The effect of traveling wave blocking by a system of obstacles is widely used in various areas, such as vibrodamping, anti-seismic protection, opto- and microelectronics, etc. The effect manifests itself as deep gaps in the frequency spectra of transmitted signals. The gap band appearance is especially sound in periodic structures, e.g., with systems of interdigital contacts or grooves used in acoustoelectronic technology, in periodic composites, phononic lattices, and photonic crystals. On the other hand, a resonant shielding of traveling waves by one or more obstacles is known as a trapped mode effect. This effect features the capture and localization of time-averaged wave energy of a time-harmonic wave field in the form of energy vortices. The trapped mode effect is closely connected with the allocation of spectral points (poles) of the corresponding boundary value problem, which are natural frequencies of the waveguide with obstacles. The closer a pole is located to the real axis, the more the trapped mode effect becomes apparent. Besides the blocking ability, the resonance response of hidden defects can be used for nondestructive testing purposes, e.g., for guided wave crack and delamination detection in metallic and composite laminate plates.

Non-resonant transmission of Lamb waves through the delaminated zone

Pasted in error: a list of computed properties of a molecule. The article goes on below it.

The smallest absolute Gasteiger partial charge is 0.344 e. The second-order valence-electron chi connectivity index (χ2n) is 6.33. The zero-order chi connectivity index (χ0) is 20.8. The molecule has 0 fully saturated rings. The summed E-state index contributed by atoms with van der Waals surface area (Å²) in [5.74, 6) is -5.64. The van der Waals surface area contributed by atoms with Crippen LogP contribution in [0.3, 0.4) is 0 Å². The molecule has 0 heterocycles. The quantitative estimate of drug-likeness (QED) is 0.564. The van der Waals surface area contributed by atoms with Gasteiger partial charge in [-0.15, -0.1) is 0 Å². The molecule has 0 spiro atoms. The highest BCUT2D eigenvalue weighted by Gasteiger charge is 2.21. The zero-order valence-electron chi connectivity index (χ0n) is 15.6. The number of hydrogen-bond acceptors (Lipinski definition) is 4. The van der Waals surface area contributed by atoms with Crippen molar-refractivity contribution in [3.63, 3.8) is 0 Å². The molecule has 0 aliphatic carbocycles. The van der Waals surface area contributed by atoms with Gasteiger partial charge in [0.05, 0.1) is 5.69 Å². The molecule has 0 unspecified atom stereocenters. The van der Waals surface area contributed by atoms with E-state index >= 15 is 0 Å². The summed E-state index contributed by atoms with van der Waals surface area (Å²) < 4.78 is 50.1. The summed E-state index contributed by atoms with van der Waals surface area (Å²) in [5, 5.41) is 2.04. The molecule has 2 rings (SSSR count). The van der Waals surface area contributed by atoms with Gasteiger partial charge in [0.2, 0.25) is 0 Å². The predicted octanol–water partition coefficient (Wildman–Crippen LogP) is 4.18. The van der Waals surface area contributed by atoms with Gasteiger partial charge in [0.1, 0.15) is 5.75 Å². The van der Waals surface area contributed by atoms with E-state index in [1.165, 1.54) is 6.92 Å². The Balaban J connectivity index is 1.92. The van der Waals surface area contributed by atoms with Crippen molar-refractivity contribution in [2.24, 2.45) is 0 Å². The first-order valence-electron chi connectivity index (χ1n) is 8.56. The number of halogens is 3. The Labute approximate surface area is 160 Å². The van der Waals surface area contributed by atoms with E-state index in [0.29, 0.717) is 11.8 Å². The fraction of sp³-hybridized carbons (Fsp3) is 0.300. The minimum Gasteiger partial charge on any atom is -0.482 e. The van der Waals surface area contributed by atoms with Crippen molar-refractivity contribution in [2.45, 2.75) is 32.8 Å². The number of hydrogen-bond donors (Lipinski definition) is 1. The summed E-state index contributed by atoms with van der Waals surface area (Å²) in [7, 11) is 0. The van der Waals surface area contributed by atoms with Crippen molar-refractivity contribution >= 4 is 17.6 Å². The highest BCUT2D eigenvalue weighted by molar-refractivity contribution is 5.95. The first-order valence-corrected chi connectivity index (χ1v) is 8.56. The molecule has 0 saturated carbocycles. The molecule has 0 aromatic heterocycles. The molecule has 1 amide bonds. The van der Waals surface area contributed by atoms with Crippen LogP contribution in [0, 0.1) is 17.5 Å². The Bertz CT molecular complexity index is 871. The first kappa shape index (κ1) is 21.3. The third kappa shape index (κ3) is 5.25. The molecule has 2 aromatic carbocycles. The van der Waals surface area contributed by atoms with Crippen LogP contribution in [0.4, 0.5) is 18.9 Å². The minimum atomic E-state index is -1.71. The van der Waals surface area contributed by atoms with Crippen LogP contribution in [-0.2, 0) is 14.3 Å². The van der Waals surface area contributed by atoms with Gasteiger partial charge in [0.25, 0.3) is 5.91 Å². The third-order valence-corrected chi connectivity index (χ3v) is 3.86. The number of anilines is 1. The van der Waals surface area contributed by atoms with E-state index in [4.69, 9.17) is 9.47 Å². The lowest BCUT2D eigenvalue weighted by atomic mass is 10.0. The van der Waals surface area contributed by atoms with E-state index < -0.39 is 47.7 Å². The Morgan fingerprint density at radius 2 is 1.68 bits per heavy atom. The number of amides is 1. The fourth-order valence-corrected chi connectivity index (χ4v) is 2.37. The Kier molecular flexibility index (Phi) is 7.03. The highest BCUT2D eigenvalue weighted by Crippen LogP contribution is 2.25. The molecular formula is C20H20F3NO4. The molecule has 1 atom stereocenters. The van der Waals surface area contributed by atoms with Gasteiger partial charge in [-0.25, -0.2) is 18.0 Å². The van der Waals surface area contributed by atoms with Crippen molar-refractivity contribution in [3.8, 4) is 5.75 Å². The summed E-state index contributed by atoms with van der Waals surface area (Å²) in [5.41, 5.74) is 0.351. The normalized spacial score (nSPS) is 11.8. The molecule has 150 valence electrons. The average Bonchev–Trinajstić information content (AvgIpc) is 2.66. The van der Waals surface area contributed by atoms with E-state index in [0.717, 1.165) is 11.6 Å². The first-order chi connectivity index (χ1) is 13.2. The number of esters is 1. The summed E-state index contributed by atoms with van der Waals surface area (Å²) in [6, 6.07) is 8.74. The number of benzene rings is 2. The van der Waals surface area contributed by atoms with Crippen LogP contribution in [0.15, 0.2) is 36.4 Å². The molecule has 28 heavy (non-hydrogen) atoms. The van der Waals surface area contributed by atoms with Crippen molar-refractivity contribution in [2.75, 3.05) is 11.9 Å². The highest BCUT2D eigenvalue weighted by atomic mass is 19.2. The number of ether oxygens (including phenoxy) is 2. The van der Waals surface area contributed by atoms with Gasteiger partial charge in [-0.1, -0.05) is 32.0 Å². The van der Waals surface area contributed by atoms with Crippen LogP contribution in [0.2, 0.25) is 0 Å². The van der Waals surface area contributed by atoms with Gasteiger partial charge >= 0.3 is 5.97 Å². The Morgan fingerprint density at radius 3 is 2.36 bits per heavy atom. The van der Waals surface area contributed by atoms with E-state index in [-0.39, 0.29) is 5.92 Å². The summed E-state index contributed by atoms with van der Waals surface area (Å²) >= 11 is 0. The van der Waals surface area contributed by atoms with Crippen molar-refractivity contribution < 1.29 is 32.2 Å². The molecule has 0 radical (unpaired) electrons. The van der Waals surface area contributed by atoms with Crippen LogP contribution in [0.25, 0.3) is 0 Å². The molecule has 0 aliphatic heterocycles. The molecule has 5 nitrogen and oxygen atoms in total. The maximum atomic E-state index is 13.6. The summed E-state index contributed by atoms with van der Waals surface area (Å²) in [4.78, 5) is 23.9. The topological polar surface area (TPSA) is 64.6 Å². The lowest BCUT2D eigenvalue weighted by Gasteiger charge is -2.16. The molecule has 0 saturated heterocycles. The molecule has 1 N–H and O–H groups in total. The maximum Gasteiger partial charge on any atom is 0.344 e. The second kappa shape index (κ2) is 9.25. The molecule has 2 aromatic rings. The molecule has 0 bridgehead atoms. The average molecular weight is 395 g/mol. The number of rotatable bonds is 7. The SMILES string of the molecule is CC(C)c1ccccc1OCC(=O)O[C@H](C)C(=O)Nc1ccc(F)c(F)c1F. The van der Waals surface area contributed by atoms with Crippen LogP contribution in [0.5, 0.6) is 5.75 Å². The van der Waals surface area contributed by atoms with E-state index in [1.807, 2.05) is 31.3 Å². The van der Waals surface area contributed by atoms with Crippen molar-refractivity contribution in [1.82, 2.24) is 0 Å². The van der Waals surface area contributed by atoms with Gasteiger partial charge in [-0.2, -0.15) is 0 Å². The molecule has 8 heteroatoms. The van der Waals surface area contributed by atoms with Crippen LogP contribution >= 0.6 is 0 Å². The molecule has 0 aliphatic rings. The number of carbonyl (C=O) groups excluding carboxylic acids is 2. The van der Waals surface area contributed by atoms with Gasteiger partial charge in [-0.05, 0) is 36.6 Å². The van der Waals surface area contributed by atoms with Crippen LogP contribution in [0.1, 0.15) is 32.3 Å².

Capturing and localization of Lamb waves by crack

With several obstacles the number of natural frequencies increases in parallel with the number of defects. The location of the poles in the complex frequency plane depends on the defect’s relative position, but the gaps of transmission coefficient plots generally remain in the same frequency ranges as for every single obstacle separately. This property gives a possibility to extend gap bands by a properly selected combination of various scatterers. On the other hand, a resonance wave passing in narrow bands associated with the poles is also observed. Thus, while a resonance response of a single obstacle works as a blocker, the waveguide with several obstacles becomes opened in narrow vicinities of nearly real spectral poles, just as it is known for one-dimensional (1D) waveguides with a finite number of periodic scatterers.

Current activities of IMMI team in this field are concentrated on modeling guided wave interaction with 3D cracks and delaminations in isotropic metallic and anisotropic composite laminate plates, which includes development of efficient mathematical models and their computer implementation.